Touch Mouse Pan and Zoom
This is the default input mode and is designed to work like the Android browser. You can both pan the display and control the mouse using the touchscreen and gestures. You pan by dragging or flicking on the touchscreen; you click the mouse by tapping on it. You right-click by double-tapping (or by holding down the camera button while tapping). You drag the mouse by doing a long press on the display, and then dragging. In this mode the trackball or DPad (if your phone has one) can also be used to control the mouse; this may give you finer control. You can zoom the screen size with the +/- buttons, or, if your device supports multi-touch and has Android 2.0+, you can pinch to zoom out and spread to zoom in.

Mouse Control Mode
In this mode, use the touchscreen to control the mouse. Touching the screen generates a mouse click at that point; dragging on the screen creates a mouse drag. Keyboard events are sent as normal. The trackball is used to send arrow-key events to the VNC server. Pressing the trackball toggles between Mouse Pointer Control and Desktop Panning modes.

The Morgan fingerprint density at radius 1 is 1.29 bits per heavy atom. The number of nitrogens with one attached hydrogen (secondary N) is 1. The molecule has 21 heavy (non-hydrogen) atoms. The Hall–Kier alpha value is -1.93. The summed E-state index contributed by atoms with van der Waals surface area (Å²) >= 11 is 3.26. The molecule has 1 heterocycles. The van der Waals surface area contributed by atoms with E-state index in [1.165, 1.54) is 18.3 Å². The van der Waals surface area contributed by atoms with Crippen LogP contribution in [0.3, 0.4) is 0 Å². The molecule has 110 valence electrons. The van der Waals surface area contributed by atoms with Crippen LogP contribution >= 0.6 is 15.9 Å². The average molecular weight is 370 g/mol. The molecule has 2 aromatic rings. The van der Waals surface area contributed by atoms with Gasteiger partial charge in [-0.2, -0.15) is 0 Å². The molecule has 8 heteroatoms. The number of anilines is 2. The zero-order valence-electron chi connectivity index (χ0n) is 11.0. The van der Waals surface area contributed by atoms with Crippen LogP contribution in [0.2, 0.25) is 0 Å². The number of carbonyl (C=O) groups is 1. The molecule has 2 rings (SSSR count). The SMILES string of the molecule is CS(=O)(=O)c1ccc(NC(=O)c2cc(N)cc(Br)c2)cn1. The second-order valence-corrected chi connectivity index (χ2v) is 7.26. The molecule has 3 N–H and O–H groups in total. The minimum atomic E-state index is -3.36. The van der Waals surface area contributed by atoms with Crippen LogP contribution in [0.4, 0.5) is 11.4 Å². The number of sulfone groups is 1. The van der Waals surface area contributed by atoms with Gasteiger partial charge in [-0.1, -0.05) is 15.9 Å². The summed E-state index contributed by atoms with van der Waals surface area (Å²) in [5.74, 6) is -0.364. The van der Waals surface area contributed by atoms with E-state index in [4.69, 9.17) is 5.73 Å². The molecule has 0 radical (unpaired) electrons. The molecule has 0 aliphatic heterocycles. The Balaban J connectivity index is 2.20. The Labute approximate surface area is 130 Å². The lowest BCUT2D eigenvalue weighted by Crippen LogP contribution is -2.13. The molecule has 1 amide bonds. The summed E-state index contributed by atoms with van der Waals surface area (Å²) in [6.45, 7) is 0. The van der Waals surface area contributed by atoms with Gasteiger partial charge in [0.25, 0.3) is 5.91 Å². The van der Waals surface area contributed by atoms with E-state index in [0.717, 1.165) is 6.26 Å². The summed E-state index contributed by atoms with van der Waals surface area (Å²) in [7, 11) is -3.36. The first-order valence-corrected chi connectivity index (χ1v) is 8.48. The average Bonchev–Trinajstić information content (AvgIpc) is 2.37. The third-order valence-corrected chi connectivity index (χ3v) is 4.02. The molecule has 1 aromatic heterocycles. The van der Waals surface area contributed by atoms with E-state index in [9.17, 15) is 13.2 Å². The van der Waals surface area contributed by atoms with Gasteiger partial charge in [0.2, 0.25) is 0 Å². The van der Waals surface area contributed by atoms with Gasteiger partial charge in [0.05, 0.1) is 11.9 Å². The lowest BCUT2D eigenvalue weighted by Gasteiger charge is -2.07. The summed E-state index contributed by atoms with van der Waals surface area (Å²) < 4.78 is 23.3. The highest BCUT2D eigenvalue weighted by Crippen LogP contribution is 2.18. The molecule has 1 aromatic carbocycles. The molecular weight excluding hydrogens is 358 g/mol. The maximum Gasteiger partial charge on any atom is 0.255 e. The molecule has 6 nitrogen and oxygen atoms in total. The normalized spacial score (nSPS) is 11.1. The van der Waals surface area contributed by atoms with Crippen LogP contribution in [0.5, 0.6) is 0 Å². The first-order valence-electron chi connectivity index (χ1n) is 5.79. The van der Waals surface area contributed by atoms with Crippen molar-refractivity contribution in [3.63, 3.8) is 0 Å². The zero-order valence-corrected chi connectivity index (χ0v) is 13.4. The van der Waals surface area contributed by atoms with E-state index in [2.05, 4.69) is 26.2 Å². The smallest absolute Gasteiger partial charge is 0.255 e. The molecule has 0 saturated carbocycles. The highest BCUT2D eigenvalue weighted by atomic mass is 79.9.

Port forwarding

If the PC you're connecting to accesses the internet through a router, this will be the WAN address assigned to the router by your ISP; you'll also need to forward the VNC port (5900) from the router to your PC (exactly how you do this depends on the details of your router, so I can't give more explicit instructions here).

Hacker's Keyboard - use a full soft keyboard on Android